Bad Bunny 101: ABC13 learns about superstar's very real college course as he performs in Houston

Chaz Miller Image
Saturday, September 3, 2022
Bad Bunny not bad for downtown Houston businesses
A boost to the Houston economy all because of a guy named Bunny? It seems that way. Eyewitness News explains the money-making power the superstar artist draws.

HOUSTON, Texas (KTRK) -- The City of Houston has Bad Bunny fever right now.

The artist is playing his second of two nights at Minute Maid Park on Friday, his fourth overall performance in the city in 2022.

More than 40,000 fans flocked to the ballpark to see the reggaetón star on Thursday, and lines of people waited outside in the rain on Friday to see him perform again.

"This is my first time to see him," Brenda, a fan attending the concert, said. "I'm excited."

Bad Bunny, whose real name is Benito Antonio Martinez Ocasio, was sacking groceries six years ago. Now he's selling out stadiums, winning Grammys, and was just named artist of the year at the MTV Video Music Awards.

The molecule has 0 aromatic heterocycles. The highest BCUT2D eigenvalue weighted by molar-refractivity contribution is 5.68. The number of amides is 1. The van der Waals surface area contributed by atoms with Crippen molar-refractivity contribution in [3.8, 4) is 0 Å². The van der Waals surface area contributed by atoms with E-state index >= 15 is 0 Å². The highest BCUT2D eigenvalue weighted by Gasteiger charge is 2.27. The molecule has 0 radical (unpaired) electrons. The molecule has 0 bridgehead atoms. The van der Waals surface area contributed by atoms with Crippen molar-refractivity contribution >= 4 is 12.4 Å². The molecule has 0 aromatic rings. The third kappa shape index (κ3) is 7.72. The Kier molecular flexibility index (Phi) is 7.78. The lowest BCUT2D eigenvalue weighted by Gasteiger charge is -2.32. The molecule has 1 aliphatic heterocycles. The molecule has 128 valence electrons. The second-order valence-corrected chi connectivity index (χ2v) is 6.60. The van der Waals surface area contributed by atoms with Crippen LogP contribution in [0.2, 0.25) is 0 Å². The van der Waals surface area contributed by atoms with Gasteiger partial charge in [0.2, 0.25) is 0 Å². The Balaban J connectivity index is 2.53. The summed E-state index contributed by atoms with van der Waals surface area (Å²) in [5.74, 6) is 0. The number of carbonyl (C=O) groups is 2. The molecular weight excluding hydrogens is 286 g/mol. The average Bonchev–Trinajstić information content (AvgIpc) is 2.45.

The music superstar's drawing power not only compelled fans to wait in the rain to go into his concert Friday. There's also a very thoughtful college course on him.

Dr. Petra Rivera-Rideau teaches a class on Bad Bunny at Wellesley College in Massachusetts.

"The Latin music market is really big, and very lucrative, and drives streaming platforms. He has dominated all of those charts," said Rivera-Rideau, who wrote the book "Remixing Reggaeton: The Cultural Politics of Race in Puerto Rico."

He was Spotify's most streamed artist the last two years, but his class at Wellesley is really a springboard to discuss bigger issues.

Bad Bunny is also outspoken about LGBTQ+ rights, breaking gender stereotypes, and frequently brings light to issues in his native Puerto Rico.

Which is why, as fans waited outside of the ballpark to see one of the world's biggest artists perform, they weren't only talking about his award-winning music.

"I think it's great," a fan named Fernando said. "It puts Puerto Rico on the map, basically, and it helps put that stuff into a wider view."

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